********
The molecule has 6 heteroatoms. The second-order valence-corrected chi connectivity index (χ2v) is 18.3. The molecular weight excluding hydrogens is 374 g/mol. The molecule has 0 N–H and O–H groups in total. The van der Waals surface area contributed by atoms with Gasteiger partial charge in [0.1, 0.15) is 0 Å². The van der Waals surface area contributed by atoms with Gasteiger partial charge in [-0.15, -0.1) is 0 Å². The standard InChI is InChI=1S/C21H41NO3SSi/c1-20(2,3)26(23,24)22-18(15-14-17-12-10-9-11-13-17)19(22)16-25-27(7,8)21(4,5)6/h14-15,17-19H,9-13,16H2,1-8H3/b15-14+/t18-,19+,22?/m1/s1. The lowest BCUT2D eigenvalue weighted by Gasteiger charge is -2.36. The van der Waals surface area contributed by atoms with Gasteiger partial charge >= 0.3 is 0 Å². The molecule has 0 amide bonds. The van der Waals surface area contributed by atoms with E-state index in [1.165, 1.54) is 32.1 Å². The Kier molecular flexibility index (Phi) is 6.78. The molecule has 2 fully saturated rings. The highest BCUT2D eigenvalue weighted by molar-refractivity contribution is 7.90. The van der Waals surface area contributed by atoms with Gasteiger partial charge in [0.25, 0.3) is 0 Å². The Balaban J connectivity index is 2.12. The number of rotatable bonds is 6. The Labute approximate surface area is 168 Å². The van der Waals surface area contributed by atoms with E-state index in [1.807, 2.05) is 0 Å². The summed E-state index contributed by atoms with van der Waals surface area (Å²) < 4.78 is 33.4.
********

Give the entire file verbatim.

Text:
The molecule has 6 heteroatoms. The second-order valence-corrected chi connectivity index (χ2v) is 18.3. The molecular weight excluding hydrogens is 374 g/mol. The molecule has 0 N–H and O–H groups in total. The van der Waals surface area contributed by atoms with Gasteiger partial charge in [0.1, 0.15) is 0 Å². The van der Waals surface area contributed by atoms with Gasteiger partial charge in [-0.15, -0.1) is 0 Å². The standard InChI is InChI=1S/C21H41NO3SSi/c1-20(2,3)26(23,24)22-18(15-14-17-12-10-9-11-13-17)19(22)16-25-27(7,8)21(4,5)6/h14-15,17-19H,9-13,16H2,1-8H3/b15-14+/t18-,19+,22?/m1/s1. The lowest BCUT2D eigenvalue weighted by Gasteiger charge is -2.36. The van der Waals surface area contributed by atoms with Gasteiger partial charge >= 0.3 is 0 Å². The molecule has 0 amide bonds. The van der Waals surface area contributed by atoms with E-state index in [1.165, 1.54) is 32.1 Å². The Kier molecular flexibility index (Phi) is 6.78. The molecule has 2 fully saturated rings. The highest BCUT2D eigenvalue weighted by molar-refractivity contribution is 7.90. The van der Waals surface area contributed by atoms with Gasteiger partial charge in [0.25, 0.3) is 0 Å². The Balaban J connectivity index is 2.12. The number of rotatable bonds is 6. The Labute approximate surface area is 168 Å². The van der Waals surface area contributed by atoms with E-state index in [1.807, 2.05) is 0 Å². The summed E-state index contributed by atoms with van der Waals surface area (Å²) < 4.78 is 33.4.